Monday, January 20, 2014

Serializable PagedList for .NET

Developers have to page through data sets every day. For example: bring me back 101-200 (or the second page) of 1,000 results. So how do we move that data between our data, service, and UI and layers? That is where a PagedList collection comes in!

The sooner you add this to your core library the better off your whole team will all be. No more creating extra models to hold page data, no more loading extra results just to pass that data around and then not consume it, and no more reinventing the wheel over and over! I really wish that Microsoft would add a native paged list to the .NET framework; but until that time we just have to roll our own.

So what are the qualities of a good PagedList?

  • It should be generic collection.
  • It should support a non generic interface.
  • It should be easy to serialize.

Yes, there is already a PagedList project on NuGet and GitHub. Please do not misunderstand me, that is a good project! However the code below is a bit more light weight and easier to serialize. Additionally I prefer the extension methods of ToPagedList and TakePage; where the former creates a list as a page, and the latter selects a page from a super-set.

But hey, you can decide which you prefer! :)


public interface IPagedList
    ICollection Items { get; }
    int Count { get; }
    int PageIndex { get; }
    int PageSize { get; }
    int TotalCount { get; }
    int TotalPages { get; }
    bool HasPreviousPage { get; }
    bool HasNextPage { get; }
public interface IPagedList<T>: IPagedList
    new ICollection<T> Items { get; }

Saturday, January 18, 2014

Sharing Generic Configuration Across Projects

When you work with a team of developers on a large application across multiple projects, everyone is going to need access to unique configuration settings. Often this will give rise to each project having it's own separate configuration services, or worse everyone will just call the static ConfiguationManager directly.

How do you share a single configuration object across projects?

The answer is simple: extension methods! Just create a generic configuration service in your core library, and then have all of your other projects call it via extension methods. This ensures that you only have one testable, injectable, and extensible source for configuration. Additionally it keeps all of your configuration both discoverable and abstracted to their consuming project.

public interface IConfigService
    T Get<T>(string key);
    T Get<T>(string key, T defaultValue);
public static class ConfigServiceExtensions
    private const string NotificationsKey = "AreNotificationsEnabled";
    private const bool NotificationsDefault = true;
    public static bool AreNotificationsEnabled(this IConfigService config)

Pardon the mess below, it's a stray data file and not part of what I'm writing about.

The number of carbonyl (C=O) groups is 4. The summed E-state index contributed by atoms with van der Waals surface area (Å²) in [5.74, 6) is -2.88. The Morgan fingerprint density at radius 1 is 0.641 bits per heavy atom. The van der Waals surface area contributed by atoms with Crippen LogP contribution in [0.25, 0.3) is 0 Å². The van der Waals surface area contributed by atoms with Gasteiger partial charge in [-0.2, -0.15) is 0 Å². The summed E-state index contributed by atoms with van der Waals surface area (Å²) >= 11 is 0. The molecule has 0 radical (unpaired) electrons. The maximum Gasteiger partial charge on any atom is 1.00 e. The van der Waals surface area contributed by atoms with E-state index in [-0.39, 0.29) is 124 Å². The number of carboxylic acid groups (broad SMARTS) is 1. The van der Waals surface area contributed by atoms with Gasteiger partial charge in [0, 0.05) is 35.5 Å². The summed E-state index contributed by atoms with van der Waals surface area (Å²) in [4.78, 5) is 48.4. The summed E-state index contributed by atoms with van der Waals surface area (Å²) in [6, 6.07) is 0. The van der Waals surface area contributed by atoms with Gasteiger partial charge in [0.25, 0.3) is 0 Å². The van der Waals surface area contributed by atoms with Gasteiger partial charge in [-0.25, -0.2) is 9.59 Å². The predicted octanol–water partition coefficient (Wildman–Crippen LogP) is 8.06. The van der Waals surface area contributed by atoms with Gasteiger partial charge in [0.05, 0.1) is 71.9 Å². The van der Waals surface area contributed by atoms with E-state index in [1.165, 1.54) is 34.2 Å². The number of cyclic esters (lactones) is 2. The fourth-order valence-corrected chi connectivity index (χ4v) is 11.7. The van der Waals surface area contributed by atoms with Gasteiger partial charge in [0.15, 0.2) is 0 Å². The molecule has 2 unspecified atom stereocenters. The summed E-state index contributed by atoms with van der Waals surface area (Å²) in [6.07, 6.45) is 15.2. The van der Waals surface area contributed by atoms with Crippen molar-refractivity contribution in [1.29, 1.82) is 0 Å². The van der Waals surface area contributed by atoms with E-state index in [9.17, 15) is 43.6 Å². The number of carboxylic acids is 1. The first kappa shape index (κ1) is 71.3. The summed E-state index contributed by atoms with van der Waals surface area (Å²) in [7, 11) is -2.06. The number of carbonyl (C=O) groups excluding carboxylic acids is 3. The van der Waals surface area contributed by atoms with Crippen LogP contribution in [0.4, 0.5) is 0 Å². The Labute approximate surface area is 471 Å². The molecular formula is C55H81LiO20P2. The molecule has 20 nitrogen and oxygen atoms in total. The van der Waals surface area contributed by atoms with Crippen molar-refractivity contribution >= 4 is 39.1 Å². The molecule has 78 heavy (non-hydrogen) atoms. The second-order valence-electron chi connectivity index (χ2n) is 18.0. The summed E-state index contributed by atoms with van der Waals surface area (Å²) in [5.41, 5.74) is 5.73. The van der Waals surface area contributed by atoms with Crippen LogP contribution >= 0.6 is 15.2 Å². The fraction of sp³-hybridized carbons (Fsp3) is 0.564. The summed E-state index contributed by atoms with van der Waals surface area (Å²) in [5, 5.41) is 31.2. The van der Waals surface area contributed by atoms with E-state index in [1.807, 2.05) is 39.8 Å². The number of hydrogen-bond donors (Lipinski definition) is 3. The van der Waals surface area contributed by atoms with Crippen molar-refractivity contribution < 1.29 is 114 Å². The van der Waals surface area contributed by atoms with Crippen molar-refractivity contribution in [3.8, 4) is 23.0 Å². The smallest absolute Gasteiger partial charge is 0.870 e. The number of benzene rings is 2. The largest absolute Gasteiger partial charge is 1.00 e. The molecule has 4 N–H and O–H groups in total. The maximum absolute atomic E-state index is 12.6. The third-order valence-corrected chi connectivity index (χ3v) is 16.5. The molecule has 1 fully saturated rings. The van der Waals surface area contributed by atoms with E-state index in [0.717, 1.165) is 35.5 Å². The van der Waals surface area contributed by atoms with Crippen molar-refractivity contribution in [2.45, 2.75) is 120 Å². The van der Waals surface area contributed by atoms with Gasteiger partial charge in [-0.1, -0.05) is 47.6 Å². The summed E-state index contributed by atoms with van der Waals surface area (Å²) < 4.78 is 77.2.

return config.Get(NotificationsKey, NotificationsDefault);

Remember, every project can have it's own set of ConfigService extension methods. :)

Saturday, January 11, 2014

Dependency Injection with SignalR and MVC

Thank you to Isaac Abraham for bringing this solution to my attention!

Do not extend DefaultDependencyResolver

How do you practice inversion of control with SignalR? The official SignalR documentation suggests that you extend the DefaultDependencyResolver base class, and then register that as SignalRs dependency resolver.

This however, can have some nasty side effects! In my case, the ConnectionManager.GetHubContext method was not properly resolving my contexts, and thus I was unable to broadcast messages to my hubs clients.

So then, what is a less obtrusive way to inject your dependencies into your hubs?

Instead register an IHubActivator with the DependencyResolver

A simpler solution is just to register a custom HubActivator with the already existing DependencyResolver. This means that instead of completely replacing the SignalR resolver you are instead adding to it.

The HubActivator is only used when trying to resolve a hub; thus the activator can wrap your container of choice and use it to resolve your hub with its dependencies, while leaving the rest of the SignalR pipeline intact.

SignalR Startup with MVC DepenencyResolver

What does this all mean? It means that once you have your dependency injection setup for MVC, you can then create hubs with dependencies using the same container! This MvcHubActivator will use the default System.Web.Mvc.DependencyResolver to resolve its Hubs:

Wednesday, January 8, 2014

Blogging Schedule for 2014

It is amazing to me that I have been blogger for five years now! I am very proud that for the past two years I upheld the standard of writing at least two posts per month, and for the past six months I have doubled that with four posts per month.

Next year I am going to throttle my tech articles back down to three per month, and try to diversify my efforts a bit more...

    • Three Tech Articles per Month
    • Two "Quest" Podcasts per Month
    • *NEW* Two "News" Podcasts per Month
    • One Written "QQ Review" per Month
    • *NEW* One Video "Let's QQ" per Month

Obviously, this is a VERY aggressive content schedule! The videos are something that I used to do professionally, and now I want to get back into them for just for fun. Regardless of everything else, my highest priority will be to maintain the technical articles on this site.

Happy New Year,

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